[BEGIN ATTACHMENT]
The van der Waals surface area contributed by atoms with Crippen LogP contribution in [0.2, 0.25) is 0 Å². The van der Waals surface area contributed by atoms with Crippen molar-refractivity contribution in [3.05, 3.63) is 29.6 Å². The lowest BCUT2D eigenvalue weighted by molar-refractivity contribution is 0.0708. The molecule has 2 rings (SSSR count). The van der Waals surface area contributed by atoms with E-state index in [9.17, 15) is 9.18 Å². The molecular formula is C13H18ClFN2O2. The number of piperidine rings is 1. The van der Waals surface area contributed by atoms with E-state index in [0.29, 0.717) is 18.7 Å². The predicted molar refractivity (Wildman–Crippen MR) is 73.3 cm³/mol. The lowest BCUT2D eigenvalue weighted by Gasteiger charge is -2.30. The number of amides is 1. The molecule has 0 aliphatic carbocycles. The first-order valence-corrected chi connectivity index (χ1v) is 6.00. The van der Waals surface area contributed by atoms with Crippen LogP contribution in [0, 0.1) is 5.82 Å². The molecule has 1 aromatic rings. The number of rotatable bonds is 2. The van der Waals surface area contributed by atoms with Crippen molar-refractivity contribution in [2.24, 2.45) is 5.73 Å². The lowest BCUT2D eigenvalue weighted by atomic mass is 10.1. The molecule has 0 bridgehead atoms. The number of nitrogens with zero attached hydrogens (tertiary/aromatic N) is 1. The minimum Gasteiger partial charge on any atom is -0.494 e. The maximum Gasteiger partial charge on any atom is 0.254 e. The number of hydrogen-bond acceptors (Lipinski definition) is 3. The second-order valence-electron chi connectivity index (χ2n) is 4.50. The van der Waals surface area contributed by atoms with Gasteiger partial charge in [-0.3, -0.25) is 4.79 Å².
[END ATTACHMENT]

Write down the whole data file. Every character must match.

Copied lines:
The van der Waals surface area contributed by atoms with Crippen LogP contribution in [0.2, 0.25) is 0 Å². The van der Waals surface area contributed by atoms with Crippen molar-refractivity contribution in [3.05, 3.63) is 29.6 Å². The lowest BCUT2D eigenvalue weighted by molar-refractivity contribution is 0.0708. The molecule has 2 rings (SSSR count). The van der Waals surface area contributed by atoms with E-state index in [9.17, 15) is 9.18 Å². The molecular formula is C13H18ClFN2O2. The number of piperidine rings is 1. The van der Waals surface area contributed by atoms with E-state index in [0.29, 0.717) is 18.7 Å². The predicted molar refractivity (Wildman–Crippen MR) is 73.3 cm³/mol. The lowest BCUT2D eigenvalue weighted by Gasteiger charge is -2.30. The number of amides is 1. The molecule has 0 aliphatic carbocycles. The first-order valence-corrected chi connectivity index (χ1v) is 6.00. The van der Waals surface area contributed by atoms with Crippen LogP contribution in [0, 0.1) is 5.82 Å². The molecule has 1 aromatic rings. The number of rotatable bonds is 2. The van der Waals surface area contributed by atoms with Crippen molar-refractivity contribution in [2.24, 2.45) is 5.73 Å². The lowest BCUT2D eigenvalue weighted by atomic mass is 10.1. The molecule has 0 bridgehead atoms. The number of nitrogens with zero attached hydrogens (tertiary/aromatic N) is 1. The minimum Gasteiger partial charge on any atom is -0.494 e. The maximum Gasteiger partial charge on any atom is 0.254 e. The number of hydrogen-bond acceptors (Lipinski definition) is 3. The second-order valence-electron chi connectivity index (χ2n) is 4.50. The van der Waals surface area contributed by atoms with Gasteiger partial charge in [-0.3, -0.25) is 4.79 Å².